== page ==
It's troubling to me that we are a society that expects to be full to the brim - to have life that is overflowing with meaning, to have plates that are overflowing with food, to have homes overflowing with stuff. However, when I reflect on this passage in Matthew, I wonder whether it is possible that we expect too much, and in our expectation, we are distracted from the things that really matter? Is it possible that we are focused on our credibility, our possessions, and our status in such a way that we forget that we all share a common call from God regardless of our economic status?
Jesus is reminding us that God knows our need and knows how to care for humankind and that God's presence in our lives can alleviate suffering. All are called to share so that all of God's beloved children have enough. I would argue that our fears often prevent us from sharing what we have. Our worry and anxiety indicate a lack of faith implying that our God does not know what we need. This is when Jesus calls us to consider the lilies of the field.
When Jesus is asking us to consider the lilies, perhaps we are misinterpreting his meaning. I would argue that the appeal to consider the lilies is more than a helpful word against worry. What if considering the lilies is also the work God is calling us to? What if noticing their short-lived beauty is in itself the cure for our preoccupied and anxiety ridden lives? What if God is asking us to notice the beauty in our world in spite of the suffering around us. And what if noticing the beauty is how we are to truly give thanks and praise and faith to our God?
God's promises and providence are made real in this Matthew passage. If we focus more attention to seeking God rather than to seeking a person, goal, ideal, concern or object - then all the good things of life will come. We can live our lives in a way that God intends by relying on what Father Richard Rohr calls an "Infinite Source." Richard Rohr further points the way beyond anxiety when he writes,
"The opposite of faith is not intellectual doubt, because faith is not localized primarily in the mind. The opposite of faith, according to a number of Jesus' statements is anxiety. If you are fear-based and "worried about many things," as he says...you don't have faith in a Biblical sense. Faith is to be able to trust that God is good, involved, and on your side. So, you see why it takes some years of inner experience to have faith. It is not just that somewhat easy intellectual assent to doctrines or an agreement with a moral position. This has passed as the counterfeit of faith for far too long.
When you cannot rely upon an Infinite Source, you yourself become your primary reference point in terms of all preferences, needs, results, and controls. That would make anybody both anxious and insecure."
Friends, God is good and is on our side. But it takes faith, real honest faith to see that. And faith drives out fear. Faith alleviates worry. Faith reminds us that in times of scarcity or in times of abundance, God is there. We get anxious because things happen that we can't control. We worry because at times there are problems that we can't solve. But Jesus reminds us that all of that worry will not add a single day to our lives. All of that fear will not fix your problems, in fact it could add to it. Dr. W. C. Alvarez, a stomach specialist at the Mayo Clinic, said that "...80 percent of the stomach disorders that come to us are not organic...Most of our ills are caused by worry and fear...."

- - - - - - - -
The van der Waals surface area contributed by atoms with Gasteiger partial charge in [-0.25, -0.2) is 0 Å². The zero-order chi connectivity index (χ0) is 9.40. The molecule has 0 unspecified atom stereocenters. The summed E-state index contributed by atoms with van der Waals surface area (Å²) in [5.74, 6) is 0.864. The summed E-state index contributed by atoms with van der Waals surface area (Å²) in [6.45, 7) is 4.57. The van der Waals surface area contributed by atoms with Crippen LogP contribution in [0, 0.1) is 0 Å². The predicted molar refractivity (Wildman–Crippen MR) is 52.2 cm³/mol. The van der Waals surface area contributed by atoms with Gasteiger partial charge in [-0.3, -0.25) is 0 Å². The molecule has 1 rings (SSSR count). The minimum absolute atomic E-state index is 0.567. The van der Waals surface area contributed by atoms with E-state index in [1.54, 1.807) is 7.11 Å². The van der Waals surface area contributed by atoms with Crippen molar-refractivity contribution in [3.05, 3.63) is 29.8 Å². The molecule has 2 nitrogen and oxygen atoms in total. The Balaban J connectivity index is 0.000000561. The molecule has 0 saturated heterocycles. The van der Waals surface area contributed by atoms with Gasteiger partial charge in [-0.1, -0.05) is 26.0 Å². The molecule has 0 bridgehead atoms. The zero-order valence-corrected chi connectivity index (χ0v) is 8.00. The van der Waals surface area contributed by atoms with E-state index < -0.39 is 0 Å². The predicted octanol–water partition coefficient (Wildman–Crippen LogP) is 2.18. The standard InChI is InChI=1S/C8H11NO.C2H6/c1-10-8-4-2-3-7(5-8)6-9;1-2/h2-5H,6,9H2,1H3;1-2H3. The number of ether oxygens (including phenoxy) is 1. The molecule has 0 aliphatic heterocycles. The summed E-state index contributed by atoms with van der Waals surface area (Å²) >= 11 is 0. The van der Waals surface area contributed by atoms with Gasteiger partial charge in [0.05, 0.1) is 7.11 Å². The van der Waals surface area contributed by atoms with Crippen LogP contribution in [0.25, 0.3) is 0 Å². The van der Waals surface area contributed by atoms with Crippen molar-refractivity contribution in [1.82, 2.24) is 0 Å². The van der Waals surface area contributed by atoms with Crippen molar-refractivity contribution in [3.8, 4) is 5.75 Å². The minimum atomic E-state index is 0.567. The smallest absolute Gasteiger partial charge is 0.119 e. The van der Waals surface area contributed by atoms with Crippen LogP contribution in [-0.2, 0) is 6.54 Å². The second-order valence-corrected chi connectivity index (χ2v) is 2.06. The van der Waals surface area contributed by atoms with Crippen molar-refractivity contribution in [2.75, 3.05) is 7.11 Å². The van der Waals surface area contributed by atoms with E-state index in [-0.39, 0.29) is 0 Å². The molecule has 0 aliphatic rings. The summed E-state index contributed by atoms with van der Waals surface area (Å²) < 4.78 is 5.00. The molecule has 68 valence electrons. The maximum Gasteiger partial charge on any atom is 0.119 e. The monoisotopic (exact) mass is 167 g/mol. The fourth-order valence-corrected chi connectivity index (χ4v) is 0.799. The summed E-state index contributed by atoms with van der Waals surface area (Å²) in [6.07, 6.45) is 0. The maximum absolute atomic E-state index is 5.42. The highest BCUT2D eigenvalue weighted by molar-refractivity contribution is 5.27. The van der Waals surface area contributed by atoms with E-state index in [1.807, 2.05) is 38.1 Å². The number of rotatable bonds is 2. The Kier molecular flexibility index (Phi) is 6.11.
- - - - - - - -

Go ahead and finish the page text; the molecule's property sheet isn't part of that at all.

So, I propose that we don't just make Thanksgiving more than a sentimental and wonderful holiday, even though at times it can be difficult. I think one of the reasons that the Matthew passage is prescribed for Thanksgiving Day is to encourage us all to make giving thanks an action of our souls. When we make giving thanks to God active, we can act against worry and fear. We can do something, even if we don't do it well, we can do it consistently. Giving thanks can become a habit.
When we are thankful for what we have and give thanks to God for God's provision, we aren't as worried about what's lacking. We aren't as worried about what we will eat, drink or wear. When we give thanks, we take time to consider the lilies in our lives, and that is good. That is what God is calling us to do. Let us remember Corrie Ten Boom's words from her book Clippings from My Notebook, "Worry does not empty tomorrow of its sorrow. It empties today of its strength." Corrie wrote this after being arrested for aiding her Jewish friends and neighbors in Holland during World War II. She wrote this after being a prisoner of war at Ravensbruck concentration camp. She wrote this after losing many of her own family and friends to the Nazis. Corrie Ten Boom - in my mind - has earned the right to worry. But instead, she gave thanks. Instead, she forgave. Instead, she had faith. May we all do likewise.
Let us close in prayer. May God's word be in your heart. May God's word be on your lips. May God's word be in your touch. May God's word direct your feet. On this day and all your days to come, may God's word be the life you live. Amen.
 Rohr, Richard. Adapted from, Jesus' Plan For a New World. Fransiscan Media. 1996. Pg. 118.
 Ferguson, Ben. God, I've Got a Problem: How To Deal with Depression, Guilt, Loneliness, Fear, Disappointment, Doubt and Temptation. Regal Books. 1987. Pg. 71.